District of Innovation

About 400 school districts and counting have adopted District of Innovation plans, including Ector County ISD.

Dallas, Highland Park, and Ector County schools recently became the latest districts to opt for the “District of Innovation” status. Districts across Texas are grabbing hold of a 2015 law that allows them wider flexibility and control of everything from the start and end dates for the school year, class size, and length of a school day,  to who they can hire to teach.

Highland Park ISD’s board of trustees voted a District of Innovation plan in March. Ector County ISD passed its plan in April.

The District of Innovation concept was provided for in 2015 when the state legislature passed House Bill 1842, which allows districts some flexibility in seeking exemptions to state education code on various facets of curriculum, governance, accountability, and finance.

To begin the journey, a board adopts a resolution to examine the issue, then holds public hearings and appoints a committee to develop the district’s plan.

Proponents point to the local control, and to the opportunity for the same flexibility charter schools have. Opponents frequently say there is the potential for a slippery slope scenario that would lead to hiring unqualified teachers.

There is also a fair amount of fret about what teacher contracts would look like on a District of Innovation landscape, but so far districts that have passed plans have insisted teacher contracts would not be affected. (more…)

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Photo: Cindy Homsher

As much as I love to talk about Dallas public schools and what I’ve learned through talking with administrators, teachers, parents, students and school board members, nothing can replace the insight from a been-there-done-that family entrenched in the district. So I’ve come up with 10 questions (the same 10 I ask every DISD parent when I want to talk about their school or schools), and each month we’ll highlight a family who answered. Our inaugural edition will begin with the Homsher family, who live in Preston Royal. Mom Cindy Homsher and her kids – Natalie, Matthew, Nicholas and Catherine – answered our questions.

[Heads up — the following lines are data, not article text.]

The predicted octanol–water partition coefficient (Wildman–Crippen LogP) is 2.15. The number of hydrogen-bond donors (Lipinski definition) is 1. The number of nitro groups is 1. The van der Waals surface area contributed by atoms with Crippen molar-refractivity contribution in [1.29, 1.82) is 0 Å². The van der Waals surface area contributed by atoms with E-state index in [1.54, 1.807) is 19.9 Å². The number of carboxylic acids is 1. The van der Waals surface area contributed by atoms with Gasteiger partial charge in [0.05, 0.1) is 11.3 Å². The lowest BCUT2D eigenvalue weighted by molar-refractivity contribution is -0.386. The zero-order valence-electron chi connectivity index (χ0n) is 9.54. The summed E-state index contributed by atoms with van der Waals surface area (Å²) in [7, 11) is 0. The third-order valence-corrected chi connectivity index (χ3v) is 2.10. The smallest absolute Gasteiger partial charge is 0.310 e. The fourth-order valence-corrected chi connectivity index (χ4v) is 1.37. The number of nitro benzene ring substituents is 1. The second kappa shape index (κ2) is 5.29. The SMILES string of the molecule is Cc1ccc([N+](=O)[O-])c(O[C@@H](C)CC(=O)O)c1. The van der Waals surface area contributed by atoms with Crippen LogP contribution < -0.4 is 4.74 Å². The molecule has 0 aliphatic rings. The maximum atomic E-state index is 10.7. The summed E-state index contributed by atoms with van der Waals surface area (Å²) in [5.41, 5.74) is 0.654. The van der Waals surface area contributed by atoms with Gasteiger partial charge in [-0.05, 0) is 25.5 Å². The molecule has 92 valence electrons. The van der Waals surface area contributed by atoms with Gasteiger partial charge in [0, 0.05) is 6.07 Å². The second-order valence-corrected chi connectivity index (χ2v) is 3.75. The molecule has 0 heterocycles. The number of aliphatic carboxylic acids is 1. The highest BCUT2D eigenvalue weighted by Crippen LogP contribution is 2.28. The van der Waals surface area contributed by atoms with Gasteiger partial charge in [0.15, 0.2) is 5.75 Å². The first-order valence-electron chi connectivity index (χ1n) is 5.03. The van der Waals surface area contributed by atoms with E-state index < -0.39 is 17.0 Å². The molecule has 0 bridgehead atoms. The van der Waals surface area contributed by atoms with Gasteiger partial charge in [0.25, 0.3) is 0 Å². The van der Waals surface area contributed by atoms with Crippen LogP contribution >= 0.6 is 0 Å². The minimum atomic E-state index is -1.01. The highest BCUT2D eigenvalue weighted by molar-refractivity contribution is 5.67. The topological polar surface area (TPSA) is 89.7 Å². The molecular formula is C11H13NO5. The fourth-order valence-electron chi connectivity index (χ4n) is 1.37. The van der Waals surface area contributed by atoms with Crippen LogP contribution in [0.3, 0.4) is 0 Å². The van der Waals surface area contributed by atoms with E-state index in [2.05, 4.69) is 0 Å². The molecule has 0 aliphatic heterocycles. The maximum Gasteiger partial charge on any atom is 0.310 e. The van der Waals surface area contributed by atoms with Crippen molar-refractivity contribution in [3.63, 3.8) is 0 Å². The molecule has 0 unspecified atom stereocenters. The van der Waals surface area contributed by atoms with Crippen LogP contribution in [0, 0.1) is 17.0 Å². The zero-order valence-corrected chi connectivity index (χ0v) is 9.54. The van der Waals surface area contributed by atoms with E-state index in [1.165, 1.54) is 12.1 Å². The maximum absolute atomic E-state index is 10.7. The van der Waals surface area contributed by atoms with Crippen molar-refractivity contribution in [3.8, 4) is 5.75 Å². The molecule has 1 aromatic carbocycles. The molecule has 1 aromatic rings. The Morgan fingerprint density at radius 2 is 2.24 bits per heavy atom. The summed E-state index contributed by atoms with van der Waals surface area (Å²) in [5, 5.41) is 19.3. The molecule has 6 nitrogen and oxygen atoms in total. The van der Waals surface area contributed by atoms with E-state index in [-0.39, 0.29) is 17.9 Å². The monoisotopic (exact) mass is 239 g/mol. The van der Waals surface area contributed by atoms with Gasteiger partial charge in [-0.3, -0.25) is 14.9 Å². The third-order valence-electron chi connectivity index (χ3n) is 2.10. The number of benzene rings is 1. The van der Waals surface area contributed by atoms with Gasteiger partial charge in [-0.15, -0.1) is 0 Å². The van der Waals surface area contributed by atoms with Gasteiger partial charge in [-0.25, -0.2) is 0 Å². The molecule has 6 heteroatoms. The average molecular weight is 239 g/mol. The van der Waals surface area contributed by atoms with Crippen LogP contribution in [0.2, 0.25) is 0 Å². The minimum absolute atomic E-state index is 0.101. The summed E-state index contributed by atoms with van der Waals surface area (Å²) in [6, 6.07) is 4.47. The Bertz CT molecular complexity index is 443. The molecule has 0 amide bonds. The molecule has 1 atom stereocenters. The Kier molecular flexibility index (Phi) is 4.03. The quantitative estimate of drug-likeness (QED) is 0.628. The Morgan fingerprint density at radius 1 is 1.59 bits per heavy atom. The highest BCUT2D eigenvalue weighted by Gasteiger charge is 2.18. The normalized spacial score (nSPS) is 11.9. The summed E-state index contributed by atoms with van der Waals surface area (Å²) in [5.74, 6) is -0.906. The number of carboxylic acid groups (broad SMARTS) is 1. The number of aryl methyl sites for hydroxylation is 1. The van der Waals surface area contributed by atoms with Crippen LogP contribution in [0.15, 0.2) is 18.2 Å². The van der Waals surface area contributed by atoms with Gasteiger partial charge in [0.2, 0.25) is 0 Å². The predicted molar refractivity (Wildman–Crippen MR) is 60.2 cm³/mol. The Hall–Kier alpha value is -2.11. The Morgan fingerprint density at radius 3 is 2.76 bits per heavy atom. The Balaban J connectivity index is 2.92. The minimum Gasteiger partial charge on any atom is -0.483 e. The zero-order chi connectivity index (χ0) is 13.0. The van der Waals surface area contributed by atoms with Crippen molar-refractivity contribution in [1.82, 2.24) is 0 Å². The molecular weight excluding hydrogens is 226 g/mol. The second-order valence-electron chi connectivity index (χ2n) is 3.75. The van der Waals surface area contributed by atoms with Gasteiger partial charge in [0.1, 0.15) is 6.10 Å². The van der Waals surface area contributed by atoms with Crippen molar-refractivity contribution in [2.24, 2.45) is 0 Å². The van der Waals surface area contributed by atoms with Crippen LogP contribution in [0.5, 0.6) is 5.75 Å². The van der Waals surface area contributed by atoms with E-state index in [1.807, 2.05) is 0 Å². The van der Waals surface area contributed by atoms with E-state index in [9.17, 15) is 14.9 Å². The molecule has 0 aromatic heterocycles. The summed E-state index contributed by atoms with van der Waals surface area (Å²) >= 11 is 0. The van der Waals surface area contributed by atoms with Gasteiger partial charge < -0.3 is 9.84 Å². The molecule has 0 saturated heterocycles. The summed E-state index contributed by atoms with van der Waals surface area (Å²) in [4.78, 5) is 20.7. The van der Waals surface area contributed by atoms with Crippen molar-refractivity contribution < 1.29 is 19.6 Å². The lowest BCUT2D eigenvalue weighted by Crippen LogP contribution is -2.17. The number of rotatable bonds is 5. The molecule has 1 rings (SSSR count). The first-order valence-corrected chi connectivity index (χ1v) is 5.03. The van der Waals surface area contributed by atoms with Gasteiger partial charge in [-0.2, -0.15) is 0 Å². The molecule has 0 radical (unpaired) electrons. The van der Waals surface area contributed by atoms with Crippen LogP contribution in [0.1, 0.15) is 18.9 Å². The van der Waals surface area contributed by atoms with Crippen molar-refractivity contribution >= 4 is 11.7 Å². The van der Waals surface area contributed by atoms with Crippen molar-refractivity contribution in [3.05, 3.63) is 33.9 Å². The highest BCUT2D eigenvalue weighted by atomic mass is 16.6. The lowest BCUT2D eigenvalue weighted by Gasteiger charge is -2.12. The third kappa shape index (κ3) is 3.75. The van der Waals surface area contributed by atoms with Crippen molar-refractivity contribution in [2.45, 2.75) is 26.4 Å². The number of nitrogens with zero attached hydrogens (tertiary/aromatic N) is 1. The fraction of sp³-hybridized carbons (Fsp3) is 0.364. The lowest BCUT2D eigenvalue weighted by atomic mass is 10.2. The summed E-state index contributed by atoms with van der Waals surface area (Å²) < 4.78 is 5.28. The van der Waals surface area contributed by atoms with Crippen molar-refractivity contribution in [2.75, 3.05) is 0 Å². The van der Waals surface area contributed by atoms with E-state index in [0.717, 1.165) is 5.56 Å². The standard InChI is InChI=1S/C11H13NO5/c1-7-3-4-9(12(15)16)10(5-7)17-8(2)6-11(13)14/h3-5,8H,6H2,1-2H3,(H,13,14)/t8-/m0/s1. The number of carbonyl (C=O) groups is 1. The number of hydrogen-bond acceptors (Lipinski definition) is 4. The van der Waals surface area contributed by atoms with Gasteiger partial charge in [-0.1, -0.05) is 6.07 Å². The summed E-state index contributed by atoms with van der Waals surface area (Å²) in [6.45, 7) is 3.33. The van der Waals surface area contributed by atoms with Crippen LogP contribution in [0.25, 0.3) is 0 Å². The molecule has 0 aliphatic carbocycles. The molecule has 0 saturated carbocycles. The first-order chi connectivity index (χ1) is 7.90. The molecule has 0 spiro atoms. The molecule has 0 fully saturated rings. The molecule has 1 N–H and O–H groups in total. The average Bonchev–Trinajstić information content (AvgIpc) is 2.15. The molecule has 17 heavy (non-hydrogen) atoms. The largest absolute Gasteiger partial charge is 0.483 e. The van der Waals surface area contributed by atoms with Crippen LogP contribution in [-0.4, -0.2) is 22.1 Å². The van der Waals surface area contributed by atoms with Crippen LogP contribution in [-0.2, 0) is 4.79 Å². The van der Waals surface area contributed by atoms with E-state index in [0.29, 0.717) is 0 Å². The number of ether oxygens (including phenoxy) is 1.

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Photo courtesy of Travis Swan via a Creative Commons license

Photo courtesy of Travis Swan via a Creative Commons license

Gather up your new and gently used coats and blankets for adults and kids because it’s time for the annual coat and blanket drive by Coldwell Banker Residential Brokerage’s Dallas/Park Cities office.

Collected items will go to the Dallas ISD Coat Closet and the Oak Lawn Community Outreach Center Clothes Closet for families in need and for the homeless.

The drive runs from Monday, Dec. 8 to Saturday, Dec. 13. Drop-off times are Monday through Friday from 9 a.m. – 5 p.m. and Saturday from 9 a.m. – 3 p.m. Home pick-up is also available by calling 214-521-0044.

New and gently used coats for adults and children as well as blankets will be accepted at the Coldwell Banker Dallas/Park Cities office located at 7001 Preston Road, Suite 125, located at the corner of Preston and Hyer Street.

“Each year, thousands of adults and children go without proper coats to keep them warm, and our employees and sales associates vowed this year that they wanted to make a difference,” said Keith Head, managing broker of the Dallas/Park Cities office. “So if you have a coat that no longer fits or that your family doesn’t use anymore, or if you have spare blankets that you can donate, it’s an easy way to help someone in need this holiday season.”

The need for coats and blankets is very real for many North Texas families this year. In Dallas County alone, 18.8 percent of people were living below the federal poverty level, according to Healthy North Texas, and the largest percentage of those were children. For a family of four, that means an annual income of $23,850.

Additionally, Texas is one of five states that accounts for more than half of the homeless population in the United States, with almost 30,000 homeless counted in 2013, according to the Texas Homeless Network. For these people, your donation of a warm coat or blanket can make a lifesaving difference.